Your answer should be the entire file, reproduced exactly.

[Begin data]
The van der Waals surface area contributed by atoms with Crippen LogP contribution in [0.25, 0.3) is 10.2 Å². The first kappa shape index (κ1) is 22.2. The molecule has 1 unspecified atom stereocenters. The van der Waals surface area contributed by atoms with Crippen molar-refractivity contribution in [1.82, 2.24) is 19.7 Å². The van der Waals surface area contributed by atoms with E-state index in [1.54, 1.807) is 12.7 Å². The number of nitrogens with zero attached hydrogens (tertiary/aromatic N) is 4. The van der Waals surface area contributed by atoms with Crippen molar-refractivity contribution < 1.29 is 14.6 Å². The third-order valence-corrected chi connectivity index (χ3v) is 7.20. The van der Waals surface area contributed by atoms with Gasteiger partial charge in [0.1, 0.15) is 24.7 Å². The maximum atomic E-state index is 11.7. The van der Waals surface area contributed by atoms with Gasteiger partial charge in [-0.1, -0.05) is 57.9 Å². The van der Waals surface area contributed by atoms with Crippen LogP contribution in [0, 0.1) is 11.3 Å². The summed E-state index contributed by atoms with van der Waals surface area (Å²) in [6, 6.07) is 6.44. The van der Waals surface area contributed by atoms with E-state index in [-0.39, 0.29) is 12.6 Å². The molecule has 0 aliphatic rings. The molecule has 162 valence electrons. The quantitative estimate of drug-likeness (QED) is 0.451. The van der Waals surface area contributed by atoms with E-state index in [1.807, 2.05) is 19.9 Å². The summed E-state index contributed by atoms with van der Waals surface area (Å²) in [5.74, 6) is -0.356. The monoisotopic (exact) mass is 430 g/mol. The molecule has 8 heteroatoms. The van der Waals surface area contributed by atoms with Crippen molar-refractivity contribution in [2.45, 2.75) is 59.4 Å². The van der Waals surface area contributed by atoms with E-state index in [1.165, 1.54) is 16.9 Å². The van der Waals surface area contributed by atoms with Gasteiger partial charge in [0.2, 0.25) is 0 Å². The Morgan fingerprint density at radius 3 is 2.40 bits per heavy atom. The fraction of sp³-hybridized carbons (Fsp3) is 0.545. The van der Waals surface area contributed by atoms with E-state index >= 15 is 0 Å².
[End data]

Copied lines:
The van der Waals surface area contributed by atoms with Crippen LogP contribution in [0.25, 0.3) is 10.2 Å². The first kappa shape index (κ1) is 22.2. The molecule has 1 unspecified atom stereocenters. The van der Waals surface area contributed by atoms with Crippen molar-refractivity contribution in [1.82, 2.24) is 19.7 Å². The van der Waals surface area contributed by atoms with E-state index in [1.54, 1.807) is 12.7 Å². The number of nitrogens with zero attached hydrogens (tertiary/aromatic N) is 4. The van der Waals surface area contributed by atoms with Crippen molar-refractivity contribution < 1.29 is 14.6 Å². The third-order valence-corrected chi connectivity index (χ3v) is 7.20. The van der Waals surface area contributed by atoms with Gasteiger partial charge in [0.1, 0.15) is 24.7 Å². The maximum atomic E-state index is 11.7. The van der Waals surface area contributed by atoms with Gasteiger partial charge in [-0.1, -0.05) is 57.9 Å². The van der Waals surface area contributed by atoms with Crippen LogP contribution in [0, 0.1) is 11.3 Å². The summed E-state index contributed by atoms with van der Waals surface area (Å²) in [6, 6.07) is 6.44. The van der Waals surface area contributed by atoms with E-state index in [-0.39, 0.29) is 12.6 Å². The molecule has 0 aliphatic rings. The molecule has 162 valence electrons. The quantitative estimate of drug-likeness (QED) is 0.451. The van der Waals surface area contributed by atoms with E-state index in [1.807, 2.05) is 19.9 Å². The summed E-state index contributed by atoms with van der Waals surface area (Å²) in [5.74, 6) is -0.356. The monoisotopic (exact) mass is 430 g/mol. The molecule has 8 heteroatoms. The van der Waals surface area contributed by atoms with Crippen molar-refractivity contribution in [2.45, 2.75) is 59.4 Å². The van der Waals surface area contributed by atoms with E-state index in [1.165, 1.54) is 16.9 Å². The van der Waals surface area contributed by atoms with Gasteiger partial charge in [0.2, 0.25) is 0 Å². The Morgan fingerprint density at radius 3 is 2.40 bits per heavy atom. The fraction of sp³-hybridized carbons (Fsp3) is 0.545. The van der Waals surface area contributed by atoms with E-state index >= 15 is 0 Å².